Related: How to Give 360 Feedback to Your Boss (Steps and Benefits)

Exit interview

HR professionals receive the most honest feedback during exit interviews. They also gain answers that are most pertinent to a company's future growth and relay them to the bosses. Exit interviews provide them with opportunities to identify weaknesses in the employee experience framework and make adjustments to improve the employee experience for future staff members.

Related: How to Create an Exit Interview Form (With Example)

What are the benefits of a positive employee experience?

High retention rates are a good indicator of a positive employee experience. A minimal turnover saves the HR department time and resources in sourcing more talent for the company. Outlined below are some other benefits of a positive employee experience:

Increased productivity

When there are efforts taken to engage employees in their work, team members may show more interest in their responsibilities. Ample engagement in tasks encourages staff to be more productive. Higher productivity rates contribute to increased revenue for the company.

Related: What Is a Performance Improvement Plan? (With Example)

Regular attendance

Individuals who have positive employment experience are less likely to absent themselves from work. When their career needs are fulfilling and they receive sufficient support from their managers, they're more willing to come to the workplace regularly. They also work enthusiastically towards achieving their personal and organisational goals.

Related: How to Motivate Employees: 12 Effective Ways to Boost Morale

High standards of work

When people feel satisfied with their careers, they may be more willing to produce high-quality work. Their positive emotional state also heightens creativity. Employees are courageously able to face professional challenges and design effective solutions with the support that the company provides.

Related: What Is Employee Retention and How to Improve It (With Steps)

Strong customer relations

Employee experience has a great influence on customer experience. Contented employees are more inclined to develop positive relationships with their customers or clients. They demonstrate a genuine interest in their customers during their interactions. They may also spend additional time with their customers to understand their preferences and determine how best they can assist them.

How to improve the employee experience

Here are some suggestions on how you can improve the employee experience:

1. Design a comprehensive onboarding programme

The onboarding process usually sets the tone for a person's tenure at the company. A solid onboarding programme allows new hires to feel welcome and helps them to gain clear visibility of the company's mission, values and expectations. Onboarding is effective when new employees can ease into their working environment without any stress. With a positive onboarding process, employees feel more motivated to begin contributing to the company.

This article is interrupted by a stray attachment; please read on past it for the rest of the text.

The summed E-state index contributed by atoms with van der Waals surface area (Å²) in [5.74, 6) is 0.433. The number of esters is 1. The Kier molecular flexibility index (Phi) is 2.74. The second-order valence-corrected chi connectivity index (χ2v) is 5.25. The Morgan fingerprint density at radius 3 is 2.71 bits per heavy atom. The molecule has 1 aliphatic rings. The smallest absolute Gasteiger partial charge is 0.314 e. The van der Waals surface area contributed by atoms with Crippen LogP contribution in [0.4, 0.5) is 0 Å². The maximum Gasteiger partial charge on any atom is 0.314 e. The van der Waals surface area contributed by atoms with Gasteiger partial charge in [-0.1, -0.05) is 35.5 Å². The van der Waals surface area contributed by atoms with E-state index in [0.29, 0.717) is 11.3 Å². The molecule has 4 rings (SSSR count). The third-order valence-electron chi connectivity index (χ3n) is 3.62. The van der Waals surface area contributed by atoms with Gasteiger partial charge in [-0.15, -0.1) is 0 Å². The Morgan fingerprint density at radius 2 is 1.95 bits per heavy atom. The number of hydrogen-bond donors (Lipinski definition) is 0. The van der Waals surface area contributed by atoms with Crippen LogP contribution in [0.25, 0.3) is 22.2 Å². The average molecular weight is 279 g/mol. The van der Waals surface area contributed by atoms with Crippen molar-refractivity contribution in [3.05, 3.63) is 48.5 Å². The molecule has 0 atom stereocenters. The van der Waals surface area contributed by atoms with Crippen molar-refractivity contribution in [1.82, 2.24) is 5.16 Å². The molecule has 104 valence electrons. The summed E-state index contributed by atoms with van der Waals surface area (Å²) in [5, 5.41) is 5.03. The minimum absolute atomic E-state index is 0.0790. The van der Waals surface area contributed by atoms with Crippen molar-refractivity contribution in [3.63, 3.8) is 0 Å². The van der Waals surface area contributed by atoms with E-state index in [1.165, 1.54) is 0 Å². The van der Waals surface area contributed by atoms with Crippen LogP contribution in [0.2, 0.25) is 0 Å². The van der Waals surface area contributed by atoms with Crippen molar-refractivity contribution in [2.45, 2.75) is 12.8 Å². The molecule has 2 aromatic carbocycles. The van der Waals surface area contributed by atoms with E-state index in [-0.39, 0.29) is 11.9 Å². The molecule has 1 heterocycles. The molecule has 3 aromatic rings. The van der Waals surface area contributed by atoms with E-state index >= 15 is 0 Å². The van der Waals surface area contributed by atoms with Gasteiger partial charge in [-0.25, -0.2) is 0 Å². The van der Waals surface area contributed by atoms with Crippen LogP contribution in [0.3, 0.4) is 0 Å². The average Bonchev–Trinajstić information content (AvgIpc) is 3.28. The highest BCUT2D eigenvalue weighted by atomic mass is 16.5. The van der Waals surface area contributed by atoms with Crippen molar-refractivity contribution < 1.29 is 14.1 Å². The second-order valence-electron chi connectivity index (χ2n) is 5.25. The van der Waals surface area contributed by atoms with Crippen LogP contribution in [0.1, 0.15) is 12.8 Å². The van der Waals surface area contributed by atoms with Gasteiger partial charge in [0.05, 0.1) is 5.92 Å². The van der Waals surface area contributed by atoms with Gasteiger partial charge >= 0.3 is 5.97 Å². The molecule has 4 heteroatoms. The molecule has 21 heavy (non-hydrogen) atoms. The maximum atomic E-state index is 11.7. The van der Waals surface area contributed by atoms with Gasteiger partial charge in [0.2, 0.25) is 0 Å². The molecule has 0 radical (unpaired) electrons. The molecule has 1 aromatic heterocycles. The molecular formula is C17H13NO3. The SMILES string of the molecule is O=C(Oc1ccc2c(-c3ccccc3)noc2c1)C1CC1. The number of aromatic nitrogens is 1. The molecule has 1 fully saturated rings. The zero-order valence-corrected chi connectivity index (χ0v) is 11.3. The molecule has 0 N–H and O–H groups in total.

Related: How to Design an Effective New Employee Orientation Programme

2. Recognise employee achievements

Managers may recognise and celebrate the achievements of staff members. These achievements can include meeting KPIs, accomplishing company goals or hitting certain milestones in the organisation. Leaders can celebrate their colleagues' work by offering words of appreciation or even tangible rewards. Professionals feel valued when leaders acknowledge their efforts. This encourages them to strive harder for the company.

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3. Communicate with employees

In addition to communicating goals, setting expectations and giving instructions on job processes, managers can also try to build a more personal relationship with staff members. Have regular one-on-one or small group sessions with employees to better understand their needs which could affect productivity levels. Gaining insight into their possible struggles and being open to feedback and suggestions can enable you to offer appropriate support to meet employee needs. Measures such as simplifying processes so that tasks are less time-consuming or altering tasks to make them more engaging help employees perform their duties effectively and efficiently.

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4. Consider staff welfare

It's essential to acknowledge certain personal milestones in staff members' lives, such as marriage and childbirth, and grant them sufficient time off. Individuals also appreciate leaders who give them ample time to ease back into the workplace after an extended leave of absence. Taking care of staff welfare in this manner would help to reduce an employee's stress in handling work and personal commitments.

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5. Create a suitable workspace

The physical atmosphere of a workplace has a great influence on employee performance. It's important to invest in creating a workspace where employees look forward to coming to. An ideal workplace has basic amenities, such as sufficient lighting, comfortable furniture and an office pantry. You may also consider including a recreation room, an on-site gym and a subsidised staff cafeteria.

Managers may also consider giving employees the option to work from home or other workspaces when necessary. Working from alternate locations can prevent a sense of monotony in individuals.

Related: What Is a Good Work Environment? (Plus Other FAQs)